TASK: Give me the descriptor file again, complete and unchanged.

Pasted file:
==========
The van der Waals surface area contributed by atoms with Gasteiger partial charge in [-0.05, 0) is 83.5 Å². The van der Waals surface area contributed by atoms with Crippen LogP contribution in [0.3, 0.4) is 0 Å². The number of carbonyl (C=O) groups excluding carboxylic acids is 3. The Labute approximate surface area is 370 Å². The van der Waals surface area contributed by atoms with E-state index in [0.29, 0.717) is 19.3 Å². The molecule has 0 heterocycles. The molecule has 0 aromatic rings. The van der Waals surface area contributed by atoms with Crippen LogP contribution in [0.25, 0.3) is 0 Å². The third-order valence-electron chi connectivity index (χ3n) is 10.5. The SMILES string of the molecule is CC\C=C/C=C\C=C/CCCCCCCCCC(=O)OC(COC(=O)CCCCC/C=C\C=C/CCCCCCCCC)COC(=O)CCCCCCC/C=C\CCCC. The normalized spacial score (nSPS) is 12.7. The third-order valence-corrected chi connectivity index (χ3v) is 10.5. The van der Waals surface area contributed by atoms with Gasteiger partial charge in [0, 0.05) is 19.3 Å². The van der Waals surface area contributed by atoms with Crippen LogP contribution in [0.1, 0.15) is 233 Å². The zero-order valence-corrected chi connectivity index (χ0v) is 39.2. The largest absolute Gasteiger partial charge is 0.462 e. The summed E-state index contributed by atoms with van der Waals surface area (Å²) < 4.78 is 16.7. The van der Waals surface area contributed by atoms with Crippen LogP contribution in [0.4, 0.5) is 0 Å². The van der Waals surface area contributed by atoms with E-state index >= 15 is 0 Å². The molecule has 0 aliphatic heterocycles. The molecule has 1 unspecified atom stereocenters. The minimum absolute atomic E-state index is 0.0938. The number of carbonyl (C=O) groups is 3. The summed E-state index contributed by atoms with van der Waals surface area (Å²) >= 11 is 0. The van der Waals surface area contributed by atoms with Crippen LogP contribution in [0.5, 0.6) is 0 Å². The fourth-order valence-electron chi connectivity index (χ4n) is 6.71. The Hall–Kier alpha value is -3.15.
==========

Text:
The van der Waals surface area contributed by atoms with Gasteiger partial charge in [-0.05, 0) is 83.5 Å². The van der Waals surface area contributed by atoms with Crippen LogP contribution in [0.3, 0.4) is 0 Å². The number of carbonyl (C=O) groups excluding carboxylic acids is 3. The Labute approximate surface area is 370 Å². The van der Waals surface area contributed by atoms with E-state index in [0.29, 0.717) is 19.3 Å². The molecule has 0 heterocycles. The molecule has 0 aromatic rings. The van der Waals surface area contributed by atoms with Crippen LogP contribution in [0.25, 0.3) is 0 Å². The third-order valence-electron chi connectivity index (χ3n) is 10.5. The SMILES string of the molecule is CC\C=C/C=C\C=C/CCCCCCCCCC(=O)OC(COC(=O)CCCCC/C=C\C=C/CCCCCCCCC)COC(=O)CCCCCCC/C=C\CCCC. The normalized spacial score (nSPS) is 12.7. The third-order valence-corrected chi connectivity index (χ3v) is 10.5. The van der Waals surface area contributed by atoms with Gasteiger partial charge in [0, 0.05) is 19.3 Å². The van der Waals surface area contributed by atoms with Crippen LogP contribution in [0.1, 0.15) is 233 Å². The zero-order valence-corrected chi connectivity index (χ0v) is 39.2. The largest absolute Gasteiger partial charge is 0.462 e. The summed E-state index contributed by atoms with van der Waals surface area (Å²) < 4.78 is 16.7. The van der Waals surface area contributed by atoms with Crippen LogP contribution in [0.4, 0.5) is 0 Å². The van der Waals surface area contributed by atoms with E-state index >= 15 is 0 Å². The molecule has 0 aliphatic heterocycles. The molecule has 1 unspecified atom stereocenters. The minimum absolute atomic E-state index is 0.0938. The number of carbonyl (C=O) groups is 3. The summed E-state index contributed by atoms with van der Waals surface area (Å²) >= 11 is 0. The van der Waals surface area contributed by atoms with Crippen LogP contribution in [0.5, 0.6) is 0 Å². The fourth-order valence-electron chi connectivity index (χ4n) is 6.71. The Hall–Kier alpha value is -3.15.